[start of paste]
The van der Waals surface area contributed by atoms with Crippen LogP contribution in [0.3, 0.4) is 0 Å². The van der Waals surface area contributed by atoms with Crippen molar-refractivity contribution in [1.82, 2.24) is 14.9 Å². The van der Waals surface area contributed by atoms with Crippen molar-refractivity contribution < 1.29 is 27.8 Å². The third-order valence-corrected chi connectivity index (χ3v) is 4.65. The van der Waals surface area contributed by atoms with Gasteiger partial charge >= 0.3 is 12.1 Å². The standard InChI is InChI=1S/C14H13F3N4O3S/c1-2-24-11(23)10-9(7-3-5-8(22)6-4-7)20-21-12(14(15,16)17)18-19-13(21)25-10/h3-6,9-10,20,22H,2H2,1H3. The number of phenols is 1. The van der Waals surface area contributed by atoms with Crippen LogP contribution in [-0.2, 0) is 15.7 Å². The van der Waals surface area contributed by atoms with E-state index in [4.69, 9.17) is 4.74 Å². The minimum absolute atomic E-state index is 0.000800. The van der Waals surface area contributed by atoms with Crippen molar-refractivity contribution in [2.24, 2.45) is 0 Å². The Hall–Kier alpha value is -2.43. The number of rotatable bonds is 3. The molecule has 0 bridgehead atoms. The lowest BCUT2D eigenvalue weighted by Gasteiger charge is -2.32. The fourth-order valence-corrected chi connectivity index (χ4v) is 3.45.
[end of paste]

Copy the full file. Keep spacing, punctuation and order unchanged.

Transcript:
The van der Waals surface area contributed by atoms with Crippen LogP contribution in [0.3, 0.4) is 0 Å². The van der Waals surface area contributed by atoms with Crippen molar-refractivity contribution in [1.82, 2.24) is 14.9 Å². The van der Waals surface area contributed by atoms with Crippen molar-refractivity contribution < 1.29 is 27.8 Å². The third-order valence-corrected chi connectivity index (χ3v) is 4.65. The van der Waals surface area contributed by atoms with Gasteiger partial charge >= 0.3 is 12.1 Å². The standard InChI is InChI=1S/C14H13F3N4O3S/c1-2-24-11(23)10-9(7-3-5-8(22)6-4-7)20-21-12(14(15,16)17)18-19-13(21)25-10/h3-6,9-10,20,22H,2H2,1H3. The number of phenols is 1. The van der Waals surface area contributed by atoms with Crippen LogP contribution in [-0.2, 0) is 15.7 Å². The van der Waals surface area contributed by atoms with E-state index in [4.69, 9.17) is 4.74 Å². The minimum absolute atomic E-state index is 0.000800. The van der Waals surface area contributed by atoms with Crippen molar-refractivity contribution in [2.24, 2.45) is 0 Å². The Hall–Kier alpha value is -2.43. The number of rotatable bonds is 3. The molecule has 0 bridgehead atoms. The lowest BCUT2D eigenvalue weighted by Gasteiger charge is -2.32. The fourth-order valence-corrected chi connectivity index (χ4v) is 3.45.